Indianapolis Strategy was almost as important as speed Saturday as Scott Dixon won the pole for the Indianapolis 500 with a big gamble by his Target Chip Ganassi Racing team.
Dixon and teammate Dan Wheldon, who took the second spot, both took advantage of Indy's unique qualifying format, which allows each entry up to three tries on each of the four days of time trials.
Dixon, who has three pole positions in five tries in the IRL IndyCar Series this season, got the biggest benefit of the team strategy, canceling out a four-lap average of 225.178 mph earlier in the day and making it pay off with four laps at 226.366 that held up for Ganassi's third Indy pole.
"I was part of that decision, so it wasn't really a surprise," Dixon said. "We had been out testing, so we were confident we could go much faster. The tough part came later in the day, knowing whether or not we should do a third attempt (if we got knocked off the pole).
"One thing that was great out there, even on an average lap for us, we still had the field covered as a team. That just goes to show how strong we are this year."
The New Zealander's pole run came with just over two hours left in the session and only moments after Ryan Briscoe, the first driver to qualify Saturday, made his own gamble in an effort to give team owner Roger Penske a record 15th Indy pole. The team withdrew his earlier speed of 224.833 and Briscoe, who wound up third, put his Team Penske entry on top briefly with a run of 226.080.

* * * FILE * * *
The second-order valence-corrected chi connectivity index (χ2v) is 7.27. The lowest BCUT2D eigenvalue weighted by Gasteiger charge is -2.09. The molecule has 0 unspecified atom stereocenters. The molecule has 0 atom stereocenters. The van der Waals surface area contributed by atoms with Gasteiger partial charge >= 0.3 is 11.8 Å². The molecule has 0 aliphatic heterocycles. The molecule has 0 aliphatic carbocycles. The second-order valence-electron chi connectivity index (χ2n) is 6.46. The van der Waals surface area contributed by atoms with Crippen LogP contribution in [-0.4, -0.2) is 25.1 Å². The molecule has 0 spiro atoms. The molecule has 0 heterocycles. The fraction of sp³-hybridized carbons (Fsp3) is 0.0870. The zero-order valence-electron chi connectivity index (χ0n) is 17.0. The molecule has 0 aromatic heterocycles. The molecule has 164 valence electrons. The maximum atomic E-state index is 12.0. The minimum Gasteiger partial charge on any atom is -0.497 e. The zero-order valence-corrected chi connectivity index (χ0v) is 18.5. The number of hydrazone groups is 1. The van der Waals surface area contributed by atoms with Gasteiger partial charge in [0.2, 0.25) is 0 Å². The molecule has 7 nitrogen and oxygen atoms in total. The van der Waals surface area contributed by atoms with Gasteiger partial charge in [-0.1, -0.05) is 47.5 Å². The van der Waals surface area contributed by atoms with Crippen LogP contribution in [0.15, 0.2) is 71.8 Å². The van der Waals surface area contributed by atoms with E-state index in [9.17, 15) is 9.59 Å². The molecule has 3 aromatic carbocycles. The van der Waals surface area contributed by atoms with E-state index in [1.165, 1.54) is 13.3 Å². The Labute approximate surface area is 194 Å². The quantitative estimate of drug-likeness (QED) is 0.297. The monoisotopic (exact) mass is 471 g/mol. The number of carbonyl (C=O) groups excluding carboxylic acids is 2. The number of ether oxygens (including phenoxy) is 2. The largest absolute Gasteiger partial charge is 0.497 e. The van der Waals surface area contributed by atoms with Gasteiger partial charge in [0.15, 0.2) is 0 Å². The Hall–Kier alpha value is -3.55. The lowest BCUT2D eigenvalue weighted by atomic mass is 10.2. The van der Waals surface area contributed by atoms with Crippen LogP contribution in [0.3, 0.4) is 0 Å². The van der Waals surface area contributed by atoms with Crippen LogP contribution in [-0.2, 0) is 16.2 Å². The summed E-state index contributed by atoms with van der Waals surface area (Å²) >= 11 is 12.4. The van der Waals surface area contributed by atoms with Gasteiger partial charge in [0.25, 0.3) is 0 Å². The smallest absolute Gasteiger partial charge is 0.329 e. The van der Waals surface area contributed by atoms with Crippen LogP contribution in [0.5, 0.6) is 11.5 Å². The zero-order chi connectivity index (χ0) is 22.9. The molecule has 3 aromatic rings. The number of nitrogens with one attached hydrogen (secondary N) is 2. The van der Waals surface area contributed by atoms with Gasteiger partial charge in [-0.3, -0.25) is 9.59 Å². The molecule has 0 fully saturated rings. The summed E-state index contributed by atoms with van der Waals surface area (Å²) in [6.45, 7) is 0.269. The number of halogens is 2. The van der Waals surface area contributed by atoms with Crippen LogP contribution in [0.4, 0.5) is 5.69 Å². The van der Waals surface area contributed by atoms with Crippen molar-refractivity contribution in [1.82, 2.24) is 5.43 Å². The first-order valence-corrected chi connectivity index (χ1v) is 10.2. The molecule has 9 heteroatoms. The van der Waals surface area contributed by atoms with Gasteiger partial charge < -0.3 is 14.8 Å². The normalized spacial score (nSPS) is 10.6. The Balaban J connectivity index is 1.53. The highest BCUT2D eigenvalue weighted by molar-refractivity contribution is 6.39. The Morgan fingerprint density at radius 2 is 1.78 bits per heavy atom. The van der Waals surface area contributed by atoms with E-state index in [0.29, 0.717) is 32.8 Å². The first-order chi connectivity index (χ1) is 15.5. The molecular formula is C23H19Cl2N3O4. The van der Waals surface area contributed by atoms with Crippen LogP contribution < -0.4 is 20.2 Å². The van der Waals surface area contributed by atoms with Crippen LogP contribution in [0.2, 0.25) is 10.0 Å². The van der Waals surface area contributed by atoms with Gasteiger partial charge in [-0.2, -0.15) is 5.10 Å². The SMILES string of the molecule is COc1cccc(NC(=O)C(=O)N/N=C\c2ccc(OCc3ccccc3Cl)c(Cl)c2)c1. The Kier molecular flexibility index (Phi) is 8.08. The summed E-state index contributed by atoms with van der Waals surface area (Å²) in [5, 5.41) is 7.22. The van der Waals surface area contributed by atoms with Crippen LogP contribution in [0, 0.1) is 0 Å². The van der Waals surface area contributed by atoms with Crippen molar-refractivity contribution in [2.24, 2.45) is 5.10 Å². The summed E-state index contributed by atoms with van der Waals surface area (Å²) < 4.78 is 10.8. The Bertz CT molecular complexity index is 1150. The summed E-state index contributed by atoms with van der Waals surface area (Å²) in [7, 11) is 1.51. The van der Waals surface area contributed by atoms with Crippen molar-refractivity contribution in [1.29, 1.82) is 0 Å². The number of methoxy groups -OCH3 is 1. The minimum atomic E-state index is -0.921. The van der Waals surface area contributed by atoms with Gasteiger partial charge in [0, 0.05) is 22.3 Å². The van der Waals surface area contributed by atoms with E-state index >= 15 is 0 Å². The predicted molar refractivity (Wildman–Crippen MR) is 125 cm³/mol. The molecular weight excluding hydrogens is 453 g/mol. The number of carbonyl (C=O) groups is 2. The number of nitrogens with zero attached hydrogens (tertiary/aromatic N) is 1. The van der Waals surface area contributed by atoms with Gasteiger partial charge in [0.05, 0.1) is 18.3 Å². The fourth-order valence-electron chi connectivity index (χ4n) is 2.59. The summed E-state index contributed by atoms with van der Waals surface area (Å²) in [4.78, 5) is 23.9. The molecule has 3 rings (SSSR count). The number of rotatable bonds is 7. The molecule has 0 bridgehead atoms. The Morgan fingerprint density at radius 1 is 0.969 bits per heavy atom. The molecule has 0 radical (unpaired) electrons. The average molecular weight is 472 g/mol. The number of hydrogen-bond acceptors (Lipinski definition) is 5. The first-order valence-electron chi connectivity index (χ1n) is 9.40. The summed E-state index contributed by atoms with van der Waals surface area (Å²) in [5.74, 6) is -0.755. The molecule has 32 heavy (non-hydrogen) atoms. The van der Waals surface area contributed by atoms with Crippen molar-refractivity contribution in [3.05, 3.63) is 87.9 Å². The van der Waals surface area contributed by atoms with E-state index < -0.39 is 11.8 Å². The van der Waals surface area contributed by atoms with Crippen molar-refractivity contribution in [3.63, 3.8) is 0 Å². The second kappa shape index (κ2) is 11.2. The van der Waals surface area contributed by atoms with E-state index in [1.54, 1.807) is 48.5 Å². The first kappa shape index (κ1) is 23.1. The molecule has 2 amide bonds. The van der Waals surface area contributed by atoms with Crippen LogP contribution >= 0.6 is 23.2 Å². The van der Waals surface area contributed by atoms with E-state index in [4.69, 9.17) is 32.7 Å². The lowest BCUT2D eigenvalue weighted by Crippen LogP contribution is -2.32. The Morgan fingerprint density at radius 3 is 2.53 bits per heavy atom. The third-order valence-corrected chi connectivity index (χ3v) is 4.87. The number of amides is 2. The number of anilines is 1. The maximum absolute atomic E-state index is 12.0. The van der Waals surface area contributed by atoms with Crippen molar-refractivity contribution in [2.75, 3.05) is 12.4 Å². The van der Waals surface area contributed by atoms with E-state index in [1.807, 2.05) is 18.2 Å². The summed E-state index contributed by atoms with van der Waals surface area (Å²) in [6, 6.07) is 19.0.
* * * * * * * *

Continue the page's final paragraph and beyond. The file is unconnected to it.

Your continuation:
Wheldon's earlier speed of 225.840, which had held the pole briefly, was then withdraw by his team with about 20 minutes left. The Englishman, the 2005 Indy winner, responded with a run that came up just short of his teammate at 226.110.
Danica Patrick, just two weeks past making history as the first woman to win an IndyCar race, set the early pace, knocking Briscoe off the top spot with a four-lap run averaging 225.197 mph on the famed 2.5-mile Indianapolis Motor Speedway oval.
But Wheldon spoiled her storybook moment Saturday when he came out about 20 minutes later and pushed Patrick to the middle of the tentative front row.
Eleven more spots will be decided today, with the final 11 positions to be determined in qualifying next Saturday. After that comes "Bump Day" next Sunday, the last chance for drivers to knock the slowest qualifiers out of the field.